1 9 6 5 – 1 9 9 2 (Canada)
Known as “Canada’s Country Gentleman”, Tommy Hunter was for many years one of Canada’s most popular and well-known television personalities.
He became a fixture on Canadian television as the host of The Tommy Hunter Show, one of North America’s longest-running variety shows, and is also one of the few figures in Canadian popular music to have evolved through television rather than through recording and radio airplay. He has received numerous awards for his role in television, in country music, and in Canadian cultural life.
The London, Ontario native’s career in television started when he was 19 years old on Country Hoedown, a weekly country music programme produced and aired at the Canadian Broadcasting Corporation (CBC), where Hunter would spend the rest of his television career.
The show was an on-stage revue with a house band and featured various musical guests both from Canada and the US.
Starting out as a rhythm guitarist, Hunter soon became a featured performer on the show, leading to his own daily noontime CBC radio programme, The Tommy Hunter Show. It became a television series in 1965.
Much of Country Hoedown‘s format and tone were carried over into The Tommy Hunter Show. Over its 27-year run on CBC (1965 to 1992) the show was noted for nurturing Canadian country music, which it showcased alongside big-name American country stars.
Hunter wanted to break with the hokey, country-hick feel characterised by shows like Hee Haw, though, and tried to present country music as “respectable”.
The result was a programme that some labelled a country version of Lawrence Welk. Inspired by television variety show hosts such as Johnny Carson and Perry Como, Hunter felt that the host should have a relaxed, comfortable style, establishing a certain rapport with the audience.
By sticking to his country purist approach, he was able to establish such a rapport, building up an intensely loyal fan base which planned its Saturday evenings around The Tommy Hunter Show. Over the years, Hunter sustained an ongoing battle with CBC producers who wanted to rely on demographics and “slickify” the show.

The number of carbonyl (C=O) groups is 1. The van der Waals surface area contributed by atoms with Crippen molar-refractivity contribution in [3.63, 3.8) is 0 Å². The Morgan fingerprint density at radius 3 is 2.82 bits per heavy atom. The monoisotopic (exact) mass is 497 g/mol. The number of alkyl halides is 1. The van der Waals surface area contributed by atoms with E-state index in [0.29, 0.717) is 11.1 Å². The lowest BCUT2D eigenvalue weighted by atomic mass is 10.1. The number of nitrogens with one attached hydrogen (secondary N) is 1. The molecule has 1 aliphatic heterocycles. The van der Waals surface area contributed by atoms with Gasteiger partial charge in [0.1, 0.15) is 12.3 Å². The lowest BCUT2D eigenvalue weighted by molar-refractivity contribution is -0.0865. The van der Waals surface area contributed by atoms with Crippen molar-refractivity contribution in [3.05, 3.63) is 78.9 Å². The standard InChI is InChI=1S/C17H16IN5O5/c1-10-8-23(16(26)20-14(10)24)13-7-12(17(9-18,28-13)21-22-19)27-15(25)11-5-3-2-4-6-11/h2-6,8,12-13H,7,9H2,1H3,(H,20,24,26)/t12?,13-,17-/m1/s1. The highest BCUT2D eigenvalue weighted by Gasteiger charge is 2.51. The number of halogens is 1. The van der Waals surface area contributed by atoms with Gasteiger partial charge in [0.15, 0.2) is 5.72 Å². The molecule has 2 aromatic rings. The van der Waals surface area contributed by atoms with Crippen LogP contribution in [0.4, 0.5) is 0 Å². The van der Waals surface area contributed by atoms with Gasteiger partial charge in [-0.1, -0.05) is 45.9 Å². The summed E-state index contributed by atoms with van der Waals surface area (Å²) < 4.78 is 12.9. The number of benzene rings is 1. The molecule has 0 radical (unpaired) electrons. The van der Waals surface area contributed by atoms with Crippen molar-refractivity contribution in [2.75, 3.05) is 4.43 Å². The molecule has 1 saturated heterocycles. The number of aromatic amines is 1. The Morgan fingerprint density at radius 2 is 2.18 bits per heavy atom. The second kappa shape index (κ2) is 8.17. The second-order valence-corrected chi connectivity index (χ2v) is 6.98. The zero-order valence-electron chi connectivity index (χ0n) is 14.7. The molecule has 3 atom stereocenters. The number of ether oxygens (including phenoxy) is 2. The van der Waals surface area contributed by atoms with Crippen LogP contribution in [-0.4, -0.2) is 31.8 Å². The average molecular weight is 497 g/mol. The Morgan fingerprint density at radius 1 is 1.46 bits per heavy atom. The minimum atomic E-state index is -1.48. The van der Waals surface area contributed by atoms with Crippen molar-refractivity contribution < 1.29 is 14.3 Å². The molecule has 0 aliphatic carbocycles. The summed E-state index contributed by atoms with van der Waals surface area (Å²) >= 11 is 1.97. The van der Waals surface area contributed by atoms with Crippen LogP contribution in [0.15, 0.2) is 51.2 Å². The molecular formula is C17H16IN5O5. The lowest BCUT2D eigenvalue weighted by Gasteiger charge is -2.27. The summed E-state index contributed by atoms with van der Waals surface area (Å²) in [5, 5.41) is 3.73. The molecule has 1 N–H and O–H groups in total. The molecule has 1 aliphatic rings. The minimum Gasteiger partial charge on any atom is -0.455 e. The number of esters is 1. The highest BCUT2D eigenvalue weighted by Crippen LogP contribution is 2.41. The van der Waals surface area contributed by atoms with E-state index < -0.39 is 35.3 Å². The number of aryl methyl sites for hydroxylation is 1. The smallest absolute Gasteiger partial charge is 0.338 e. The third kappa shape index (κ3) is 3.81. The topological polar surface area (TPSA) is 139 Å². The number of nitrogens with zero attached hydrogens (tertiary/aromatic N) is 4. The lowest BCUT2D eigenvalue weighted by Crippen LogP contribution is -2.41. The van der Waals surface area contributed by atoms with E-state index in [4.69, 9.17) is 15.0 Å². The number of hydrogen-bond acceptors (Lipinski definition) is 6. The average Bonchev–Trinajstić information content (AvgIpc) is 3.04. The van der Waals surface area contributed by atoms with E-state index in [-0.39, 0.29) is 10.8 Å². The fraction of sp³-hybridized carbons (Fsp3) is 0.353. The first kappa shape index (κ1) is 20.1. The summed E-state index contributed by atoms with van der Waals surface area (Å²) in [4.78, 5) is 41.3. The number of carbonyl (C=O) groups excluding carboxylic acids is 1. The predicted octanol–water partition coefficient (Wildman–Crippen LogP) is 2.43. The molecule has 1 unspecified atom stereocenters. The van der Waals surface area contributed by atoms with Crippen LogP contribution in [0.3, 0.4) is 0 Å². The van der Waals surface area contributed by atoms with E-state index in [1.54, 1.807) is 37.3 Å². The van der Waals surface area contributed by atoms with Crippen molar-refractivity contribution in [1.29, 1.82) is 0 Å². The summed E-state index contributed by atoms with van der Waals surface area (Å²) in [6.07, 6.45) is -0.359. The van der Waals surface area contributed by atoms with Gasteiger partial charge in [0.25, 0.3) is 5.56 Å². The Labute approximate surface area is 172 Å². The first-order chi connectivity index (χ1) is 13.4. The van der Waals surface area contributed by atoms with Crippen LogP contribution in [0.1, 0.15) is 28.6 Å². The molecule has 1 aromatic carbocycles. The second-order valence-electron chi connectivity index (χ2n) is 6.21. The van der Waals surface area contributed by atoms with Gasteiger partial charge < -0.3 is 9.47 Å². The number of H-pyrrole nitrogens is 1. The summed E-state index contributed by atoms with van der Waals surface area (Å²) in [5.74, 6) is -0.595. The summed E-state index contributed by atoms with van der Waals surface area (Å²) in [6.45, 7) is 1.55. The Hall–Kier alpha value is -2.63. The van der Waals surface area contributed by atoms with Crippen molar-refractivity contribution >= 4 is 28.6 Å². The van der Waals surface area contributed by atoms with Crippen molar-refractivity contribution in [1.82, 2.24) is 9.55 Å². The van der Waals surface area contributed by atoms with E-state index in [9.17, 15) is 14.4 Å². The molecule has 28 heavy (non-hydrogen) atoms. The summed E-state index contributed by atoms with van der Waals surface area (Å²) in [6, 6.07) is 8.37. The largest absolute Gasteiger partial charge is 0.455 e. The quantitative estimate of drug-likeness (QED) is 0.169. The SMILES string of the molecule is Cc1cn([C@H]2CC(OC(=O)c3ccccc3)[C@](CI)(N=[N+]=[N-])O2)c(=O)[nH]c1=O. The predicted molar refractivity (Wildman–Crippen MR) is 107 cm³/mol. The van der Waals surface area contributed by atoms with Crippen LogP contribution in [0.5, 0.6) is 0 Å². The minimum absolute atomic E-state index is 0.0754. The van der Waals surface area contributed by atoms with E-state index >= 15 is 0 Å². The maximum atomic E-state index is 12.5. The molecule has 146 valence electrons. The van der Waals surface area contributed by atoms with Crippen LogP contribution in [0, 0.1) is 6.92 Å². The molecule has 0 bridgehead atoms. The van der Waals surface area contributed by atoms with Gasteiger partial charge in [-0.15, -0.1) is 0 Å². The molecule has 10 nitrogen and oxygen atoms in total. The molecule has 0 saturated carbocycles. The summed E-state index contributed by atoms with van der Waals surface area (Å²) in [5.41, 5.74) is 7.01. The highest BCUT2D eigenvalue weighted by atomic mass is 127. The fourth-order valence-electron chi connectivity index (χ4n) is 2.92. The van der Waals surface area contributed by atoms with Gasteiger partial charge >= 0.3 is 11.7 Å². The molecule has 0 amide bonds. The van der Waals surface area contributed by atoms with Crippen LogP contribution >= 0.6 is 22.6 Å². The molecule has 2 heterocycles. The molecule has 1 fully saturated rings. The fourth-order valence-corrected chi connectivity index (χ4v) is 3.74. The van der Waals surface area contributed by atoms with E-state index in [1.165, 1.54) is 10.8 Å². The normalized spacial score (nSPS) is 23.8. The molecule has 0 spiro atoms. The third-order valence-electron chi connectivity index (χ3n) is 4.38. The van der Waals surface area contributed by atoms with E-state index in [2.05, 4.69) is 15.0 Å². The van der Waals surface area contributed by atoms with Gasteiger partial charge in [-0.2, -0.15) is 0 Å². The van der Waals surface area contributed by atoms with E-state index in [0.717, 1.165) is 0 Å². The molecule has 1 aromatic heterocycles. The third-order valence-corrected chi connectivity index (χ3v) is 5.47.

He maintained that targeted programming precluded establishing a real relationship with the audience. His show relied upon the on-stage revue format, which mixed various musical sequences with dance and other country entertainment.
Although based in Toronto, the show went on the road frequently, playing to sold-out audiences across Canada. Hunter’s insistence that the set in each city reflect the locale of the taping illustrated his constant striving to reinsert a local feel into the globalising pull of television.
Despite attempts to alter the programme by incorporating other styles and sensibilities, Hunter persevered in maintaining the show’s traditional country tone. It was this purist approach that would ultimately sound the show’s death knell, however, and a lack of younger viewers and slipping audience ratings led to its cancellation in 1992.
By the end of the show’s run, Hunter had won three Juno Awards as Canada’s best male country singer (1967-1969) and become the fifth Canadian to be inducted into the Country Music Hall of Fame’s Walkway of Stars (1990) for his music; received an award from the Broadcast Executive Society as well as a Gemini Award for best Canadian variety show (1991); and was named to the Order of Canada for his part in Canadian cultural life.